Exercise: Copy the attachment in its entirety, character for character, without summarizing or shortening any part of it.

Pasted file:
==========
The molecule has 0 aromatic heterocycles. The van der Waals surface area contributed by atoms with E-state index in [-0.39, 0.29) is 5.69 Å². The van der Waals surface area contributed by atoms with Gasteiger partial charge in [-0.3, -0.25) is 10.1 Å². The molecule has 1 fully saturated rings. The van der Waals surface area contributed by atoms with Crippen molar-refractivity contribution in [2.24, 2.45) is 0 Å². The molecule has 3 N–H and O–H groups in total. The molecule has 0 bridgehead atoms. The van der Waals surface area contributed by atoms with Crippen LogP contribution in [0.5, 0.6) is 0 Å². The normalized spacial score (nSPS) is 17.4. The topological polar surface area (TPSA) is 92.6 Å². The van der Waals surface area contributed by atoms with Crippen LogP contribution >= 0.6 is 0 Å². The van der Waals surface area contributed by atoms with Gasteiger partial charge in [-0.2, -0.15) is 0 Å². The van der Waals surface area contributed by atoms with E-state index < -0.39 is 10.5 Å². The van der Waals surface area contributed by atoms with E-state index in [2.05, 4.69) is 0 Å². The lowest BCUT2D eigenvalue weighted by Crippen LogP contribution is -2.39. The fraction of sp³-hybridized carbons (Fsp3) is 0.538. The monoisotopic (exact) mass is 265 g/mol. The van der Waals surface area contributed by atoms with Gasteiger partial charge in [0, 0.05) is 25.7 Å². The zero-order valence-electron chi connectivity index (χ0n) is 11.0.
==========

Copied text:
The molecule has 0 aromatic heterocycles. The van der Waals surface area contributed by atoms with E-state index in [-0.39, 0.29) is 5.69 Å². The van der Waals surface area contributed by atoms with Gasteiger partial charge in [-0.3, -0.25) is 10.1 Å². The molecule has 1 fully saturated rings. The van der Waals surface area contributed by atoms with Crippen molar-refractivity contribution in [2.24, 2.45) is 0 Å². The molecule has 3 N–H and O–H groups in total. The molecule has 0 bridgehead atoms. The van der Waals surface area contributed by atoms with Crippen LogP contribution in [0.5, 0.6) is 0 Å². The normalized spacial score (nSPS) is 17.4. The topological polar surface area (TPSA) is 92.6 Å². The van der Waals surface area contributed by atoms with Crippen LogP contribution >= 0.6 is 0 Å². The van der Waals surface area contributed by atoms with Gasteiger partial charge in [-0.2, -0.15) is 0 Å². The van der Waals surface area contributed by atoms with E-state index < -0.39 is 10.5 Å². The van der Waals surface area contributed by atoms with E-state index in [2.05, 4.69) is 0 Å². The lowest BCUT2D eigenvalue weighted by Crippen LogP contribution is -2.39. The fraction of sp³-hybridized carbons (Fsp3) is 0.538. The monoisotopic (exact) mass is 265 g/mol. The van der Waals surface area contributed by atoms with Gasteiger partial charge in [0, 0.05) is 25.7 Å². The zero-order valence-electron chi connectivity index (χ0n) is 11.0.